When Did Tb Vaccinations Stop In Australia? Indications. The BCG vaccine was part of the Australian vaccination schedule until 1985 and was given to young adolescents through school-based programs.

When did Australia stop vaccinating for TB? Australia: BCG vaccination was used between 1950s and mid 1980. BCG is not part of routine vaccination since mid 1980. New Zealand: BCG Immunisation was first introduced for 13 yr olds in 1948. Vaccination was phased out 1963–1990.

Is TB vaccine mandatory in Australia? Most Australian children do not require BCG vaccination as the rates of TB in Australia are very low. In Queensland, BCG vaccination is recommended for the following groups: Aboriginal and Torres Strait Islander newborn babies.

When did they give TB vaccinations? In 1921, the Bacillus Calmette-Guérin (BCG) tuberculosis vaccine was first administered to a human. The vaccine was developed by French scientists Albert Calmette and Camille Guérin to protect against tuberculosis of the lungs, a leading cause of death in the early 1900s.

When was TB vaccine introduced in Australia?

In 1945, Dr Nancy Atkinson, a bacteriologist at the Institute of Medical and Veterinary Science in Adelaide, produced the first Australian made Bacillus Calmette-Guérin (BCG) vaccine against TB. This vaccine was later produced in quantity by the Commonwealth Serum Laboratories (CSL).

What was in BCG vaccine?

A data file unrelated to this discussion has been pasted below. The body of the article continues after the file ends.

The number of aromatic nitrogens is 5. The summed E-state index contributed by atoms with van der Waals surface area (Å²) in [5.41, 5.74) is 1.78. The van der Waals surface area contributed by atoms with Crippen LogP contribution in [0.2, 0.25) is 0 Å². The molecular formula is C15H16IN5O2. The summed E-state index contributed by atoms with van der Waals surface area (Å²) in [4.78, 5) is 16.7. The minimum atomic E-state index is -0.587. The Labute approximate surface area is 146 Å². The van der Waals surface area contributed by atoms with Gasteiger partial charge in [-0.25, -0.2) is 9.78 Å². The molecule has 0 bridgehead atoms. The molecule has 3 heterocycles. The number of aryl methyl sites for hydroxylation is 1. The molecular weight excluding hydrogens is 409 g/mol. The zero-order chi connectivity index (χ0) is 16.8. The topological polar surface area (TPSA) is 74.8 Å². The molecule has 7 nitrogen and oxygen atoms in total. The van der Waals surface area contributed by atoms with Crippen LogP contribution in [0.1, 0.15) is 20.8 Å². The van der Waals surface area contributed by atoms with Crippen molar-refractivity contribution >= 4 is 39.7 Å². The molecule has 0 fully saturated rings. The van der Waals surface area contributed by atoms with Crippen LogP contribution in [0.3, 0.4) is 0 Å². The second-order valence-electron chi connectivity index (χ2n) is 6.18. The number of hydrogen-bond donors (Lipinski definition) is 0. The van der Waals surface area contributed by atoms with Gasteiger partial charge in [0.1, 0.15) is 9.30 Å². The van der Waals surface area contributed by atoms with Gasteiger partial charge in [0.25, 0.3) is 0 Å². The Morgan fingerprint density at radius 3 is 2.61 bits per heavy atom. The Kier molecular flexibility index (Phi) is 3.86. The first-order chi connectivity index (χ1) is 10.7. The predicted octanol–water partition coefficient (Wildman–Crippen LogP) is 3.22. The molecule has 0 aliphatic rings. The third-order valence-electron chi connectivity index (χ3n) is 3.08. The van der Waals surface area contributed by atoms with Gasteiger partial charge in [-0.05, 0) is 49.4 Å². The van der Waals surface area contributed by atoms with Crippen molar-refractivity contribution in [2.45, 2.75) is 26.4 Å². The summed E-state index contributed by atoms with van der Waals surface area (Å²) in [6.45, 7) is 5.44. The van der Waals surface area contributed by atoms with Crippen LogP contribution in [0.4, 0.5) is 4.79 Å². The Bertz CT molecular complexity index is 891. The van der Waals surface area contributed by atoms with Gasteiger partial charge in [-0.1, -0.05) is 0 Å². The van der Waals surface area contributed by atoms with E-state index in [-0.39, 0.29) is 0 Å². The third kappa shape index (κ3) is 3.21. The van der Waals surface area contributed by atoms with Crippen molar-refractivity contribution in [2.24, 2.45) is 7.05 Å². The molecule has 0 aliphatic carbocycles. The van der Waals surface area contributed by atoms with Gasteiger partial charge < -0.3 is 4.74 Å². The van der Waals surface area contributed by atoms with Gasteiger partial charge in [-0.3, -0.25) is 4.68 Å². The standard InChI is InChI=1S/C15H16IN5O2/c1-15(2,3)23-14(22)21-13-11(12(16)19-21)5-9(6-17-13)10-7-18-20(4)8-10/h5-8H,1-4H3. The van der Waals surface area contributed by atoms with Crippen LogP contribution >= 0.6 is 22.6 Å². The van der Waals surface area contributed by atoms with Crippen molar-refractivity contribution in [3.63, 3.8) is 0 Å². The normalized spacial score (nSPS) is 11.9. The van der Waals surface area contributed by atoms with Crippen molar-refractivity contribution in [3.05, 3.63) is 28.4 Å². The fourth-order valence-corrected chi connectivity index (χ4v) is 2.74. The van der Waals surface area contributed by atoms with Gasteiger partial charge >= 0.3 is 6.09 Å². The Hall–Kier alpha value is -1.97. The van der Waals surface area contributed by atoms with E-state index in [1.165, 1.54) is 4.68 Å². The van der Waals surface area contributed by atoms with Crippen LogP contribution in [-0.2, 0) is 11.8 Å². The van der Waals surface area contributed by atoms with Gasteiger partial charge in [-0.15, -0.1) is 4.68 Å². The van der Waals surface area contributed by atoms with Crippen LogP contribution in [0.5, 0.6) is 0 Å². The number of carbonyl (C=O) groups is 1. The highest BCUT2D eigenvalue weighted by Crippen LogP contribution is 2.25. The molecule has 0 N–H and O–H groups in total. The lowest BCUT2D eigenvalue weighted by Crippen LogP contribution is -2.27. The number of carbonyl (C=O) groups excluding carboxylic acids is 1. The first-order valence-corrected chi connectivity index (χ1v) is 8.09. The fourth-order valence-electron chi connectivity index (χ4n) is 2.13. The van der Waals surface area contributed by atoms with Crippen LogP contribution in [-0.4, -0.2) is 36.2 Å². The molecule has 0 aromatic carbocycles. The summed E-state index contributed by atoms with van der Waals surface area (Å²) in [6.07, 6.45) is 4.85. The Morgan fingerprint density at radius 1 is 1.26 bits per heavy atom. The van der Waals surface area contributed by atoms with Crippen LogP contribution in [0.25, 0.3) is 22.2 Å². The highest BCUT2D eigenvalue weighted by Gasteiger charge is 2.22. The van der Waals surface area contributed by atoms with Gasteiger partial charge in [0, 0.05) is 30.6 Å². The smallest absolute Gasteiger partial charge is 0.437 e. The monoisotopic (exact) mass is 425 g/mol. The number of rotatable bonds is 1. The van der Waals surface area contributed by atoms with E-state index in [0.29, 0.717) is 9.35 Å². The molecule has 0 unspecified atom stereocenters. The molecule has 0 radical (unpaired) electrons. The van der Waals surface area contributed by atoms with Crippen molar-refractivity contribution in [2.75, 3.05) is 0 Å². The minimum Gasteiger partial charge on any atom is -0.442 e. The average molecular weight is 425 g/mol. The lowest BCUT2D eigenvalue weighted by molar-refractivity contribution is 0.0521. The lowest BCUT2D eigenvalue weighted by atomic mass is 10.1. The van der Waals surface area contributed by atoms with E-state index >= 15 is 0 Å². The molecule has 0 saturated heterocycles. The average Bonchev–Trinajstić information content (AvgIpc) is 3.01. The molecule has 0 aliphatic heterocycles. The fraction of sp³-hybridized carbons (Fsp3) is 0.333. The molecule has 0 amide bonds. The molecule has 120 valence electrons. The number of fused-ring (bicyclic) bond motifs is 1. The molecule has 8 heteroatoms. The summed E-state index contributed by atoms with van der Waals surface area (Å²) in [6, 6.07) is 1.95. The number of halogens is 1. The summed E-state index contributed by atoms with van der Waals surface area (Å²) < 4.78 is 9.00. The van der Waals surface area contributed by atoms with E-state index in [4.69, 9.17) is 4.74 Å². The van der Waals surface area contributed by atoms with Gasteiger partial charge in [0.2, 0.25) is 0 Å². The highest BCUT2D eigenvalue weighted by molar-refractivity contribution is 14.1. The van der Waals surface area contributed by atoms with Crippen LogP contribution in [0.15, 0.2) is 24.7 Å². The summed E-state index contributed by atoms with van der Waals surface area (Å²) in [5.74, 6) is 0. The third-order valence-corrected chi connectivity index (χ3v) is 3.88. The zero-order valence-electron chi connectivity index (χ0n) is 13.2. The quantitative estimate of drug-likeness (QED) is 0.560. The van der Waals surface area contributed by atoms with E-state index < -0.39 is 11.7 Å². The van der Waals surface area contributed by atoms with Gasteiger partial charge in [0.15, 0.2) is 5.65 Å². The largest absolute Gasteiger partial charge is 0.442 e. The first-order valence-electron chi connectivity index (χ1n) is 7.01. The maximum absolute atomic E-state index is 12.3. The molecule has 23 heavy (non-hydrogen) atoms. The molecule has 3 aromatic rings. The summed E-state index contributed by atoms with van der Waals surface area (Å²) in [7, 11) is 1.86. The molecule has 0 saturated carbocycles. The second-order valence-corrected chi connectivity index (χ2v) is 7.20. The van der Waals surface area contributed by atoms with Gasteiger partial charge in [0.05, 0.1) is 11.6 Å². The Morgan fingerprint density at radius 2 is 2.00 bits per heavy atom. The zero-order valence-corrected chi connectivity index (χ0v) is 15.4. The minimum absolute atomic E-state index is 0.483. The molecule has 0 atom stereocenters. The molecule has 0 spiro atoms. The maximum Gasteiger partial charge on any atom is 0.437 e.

The BCG vaccine is made from a weakened strain of TB bacteria. Because the bacteria in the vaccine is weak, it triggers the immune system to protect against the infection but does not give you TB. It provides consistent protection against the most severe forms of TB, such as TB meningitis in children.

Why did they stop giving the TB vaccine?

However, BCG is not generally recommended for use in the United States because of the low risk of infection with Mycobacterium tuberculosis, the variable effectiveness of the vaccine against adult pulmonary TB, and the vaccine’s potential interference with tuberculin skin test reactivity.

How long after BCG vaccine can you have another vaccine?

BCG vaccine can be given at the same time as the other vaccines, administered as part of the routine childhood immunisation programme, including rotavirus. However, it is important to remember that no vaccines should be given into the same arm for 3 months after BCG is given.